Referring to FIGS. 4A-4C and 8, after the barrel valve 118 has been actuated to its closed position, the actuating ring 142 is allowed to rotate back in the counterclockwise direction to its initial “recocked” or relaxed position, as shown in FIG. 8. The force applied by the springs 146 and 150 returns the control rod 144 and rod member 148 to their respective relaxed positions after the flow control device operator has disengaged the profile 136 of the actuator sleeve 122. The movement of the control rod 144 to its relaxed position pushes the control arm 140 downwardly, which in turn rotates the actuating ring 142 back to its initial position. A ratchet mechanism between the actuating ring 142 and the barrel valve 118 allows the valve to remain in its closed position even though the actuating ring 142 is rotating in the counterclockwise direction to its relaxed position. Thereafter, the actuator sleeve 122 may be re-actuated to open the barrel sleeve 118, using the same procedure discussed above.
Referring to FIGS. 9, 10 and 11, the barrel valve 118 and actuating ring 142 are shown in three different positions, corresponding to the positions illustrated in FIGS. 2B, 5B; 3B, 7; and 4B, 8. In FIG. 9, the barrel valve 118 is in its open position. The actuating ring 142 is attached to the barrel valve 118 by a control arm screw 145. A spring 202 is held by the screw 145 to press the actuating ring 142 against a side of the barrel valve 118. Seals 204 and 206, which may be O-ring seals, are provided around portions of the barrel valve 118 to seal fluids passing through the conduit 120 of the barrel valve 118.
A ratchet mechanism 210 is positioned between the inner surface of the actuating ring 142 and a side of the barrel valve 118. The ratchet mechanism 210 allows the actuating ring 142 to engage the barrel valve 118 when the actuating ring 142 rotates in a first direction (e.g., clockwise). However, when the actuating ring 142 rotates in the opposite direction (e.g., counterclockwise), the ratchet mechanism 210 provides a path of lower resistance to allow the barrel valve 118 to remain in position even though the actuating ring 142 is rotating.
In FIG. 10, the barrel valve 118 has been rotated to its closed position by the actuating ring 142. In FIG. 11, the actuating ring 142 rotates back to its relaxed or recocked position in the counterclockwise direction without rotating the barrel valve 118.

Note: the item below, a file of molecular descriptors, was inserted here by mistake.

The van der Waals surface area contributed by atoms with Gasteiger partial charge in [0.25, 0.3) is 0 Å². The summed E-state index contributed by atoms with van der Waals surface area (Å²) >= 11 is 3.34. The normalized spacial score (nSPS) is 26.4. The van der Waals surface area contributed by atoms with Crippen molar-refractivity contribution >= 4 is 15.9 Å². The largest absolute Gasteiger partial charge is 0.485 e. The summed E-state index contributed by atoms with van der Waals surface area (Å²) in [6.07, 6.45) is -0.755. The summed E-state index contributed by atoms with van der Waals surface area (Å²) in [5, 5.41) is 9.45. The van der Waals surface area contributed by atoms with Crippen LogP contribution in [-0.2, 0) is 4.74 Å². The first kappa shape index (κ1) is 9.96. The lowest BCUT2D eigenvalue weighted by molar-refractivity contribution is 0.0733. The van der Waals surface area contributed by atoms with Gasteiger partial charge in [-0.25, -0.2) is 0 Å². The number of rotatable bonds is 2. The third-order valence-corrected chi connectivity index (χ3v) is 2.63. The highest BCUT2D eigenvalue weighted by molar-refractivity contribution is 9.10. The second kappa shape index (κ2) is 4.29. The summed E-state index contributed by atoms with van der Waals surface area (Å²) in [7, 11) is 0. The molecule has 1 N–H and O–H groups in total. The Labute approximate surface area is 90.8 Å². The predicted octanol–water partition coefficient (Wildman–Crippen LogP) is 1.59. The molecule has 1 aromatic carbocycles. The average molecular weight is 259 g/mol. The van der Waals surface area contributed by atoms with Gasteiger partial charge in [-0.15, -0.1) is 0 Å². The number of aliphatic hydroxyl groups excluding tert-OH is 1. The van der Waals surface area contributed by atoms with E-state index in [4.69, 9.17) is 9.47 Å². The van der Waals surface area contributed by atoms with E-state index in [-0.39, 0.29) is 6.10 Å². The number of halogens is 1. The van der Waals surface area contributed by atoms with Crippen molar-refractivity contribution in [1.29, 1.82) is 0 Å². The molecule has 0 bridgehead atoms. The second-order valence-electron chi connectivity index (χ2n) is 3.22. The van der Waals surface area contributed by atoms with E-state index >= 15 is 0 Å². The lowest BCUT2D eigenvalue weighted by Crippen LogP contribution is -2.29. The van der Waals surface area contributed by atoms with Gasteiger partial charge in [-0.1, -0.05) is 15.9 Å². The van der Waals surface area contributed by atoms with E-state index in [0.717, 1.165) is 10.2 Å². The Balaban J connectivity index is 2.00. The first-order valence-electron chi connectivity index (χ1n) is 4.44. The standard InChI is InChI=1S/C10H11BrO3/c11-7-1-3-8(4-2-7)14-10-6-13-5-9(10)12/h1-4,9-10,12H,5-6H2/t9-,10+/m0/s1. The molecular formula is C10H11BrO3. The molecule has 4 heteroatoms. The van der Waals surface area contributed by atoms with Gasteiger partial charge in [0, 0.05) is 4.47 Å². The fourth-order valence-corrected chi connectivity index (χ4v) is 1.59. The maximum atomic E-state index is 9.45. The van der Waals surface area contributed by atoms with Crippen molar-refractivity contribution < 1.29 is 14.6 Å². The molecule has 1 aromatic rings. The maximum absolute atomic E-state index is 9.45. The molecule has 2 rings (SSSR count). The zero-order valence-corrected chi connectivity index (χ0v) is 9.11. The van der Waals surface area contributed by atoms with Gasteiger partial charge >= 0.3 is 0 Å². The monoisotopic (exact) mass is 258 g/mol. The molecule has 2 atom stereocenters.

Referring to FIGS. 12 and 13, the ratchet mechanism 210 between the actuating ring 142 and the barrel valve 118 includes a first gear profile 208 on one side of the barrel valve 118 and a second gear profile 209 on the inside of the actuating ring 142. The gear profiles 208 and 209 are adapted to engage when the actuating ring rotates in the clockwise position but to not engage when the actuating ring 142 rotates back in the counterclockwise direction.
Referring to FIGS. 14, 15 and 16, a valve locking mechanism is illustrated that includes a ball 250 that is pushed against the surface of the barrel valve 118 by a spring 252. Grooves 254 are formed in the outer surface of the barrel valve 118 to receive the locking ball 250. The force applied by the spring 252 against the locking ball 250 allows the barrel valve 118 to remain in position while the ratchet mechanism 210 is ratcheting back to its relaxed or recocked position. In the illustrated embodiment, four locking grooves 254 are provided that are about 90° apart. Each locking groove 254 corresponds to a position (open or closed) of the barrel valve 118.
In FIG. 14, the barrel valve 118 is in a first position. When the barrel valve 118 is rotated by the actuating ring 142 to the next position, the locking ball 250 is pushed away from the groove 254 onto the outer surface of the barrel valve 118, as illustrated in FIG. 15. The barrel valve 118 is rotated by about 90 degrees to its next position, where the locking ball 250 is received by the next locking groove 254 in the barrel valve 118.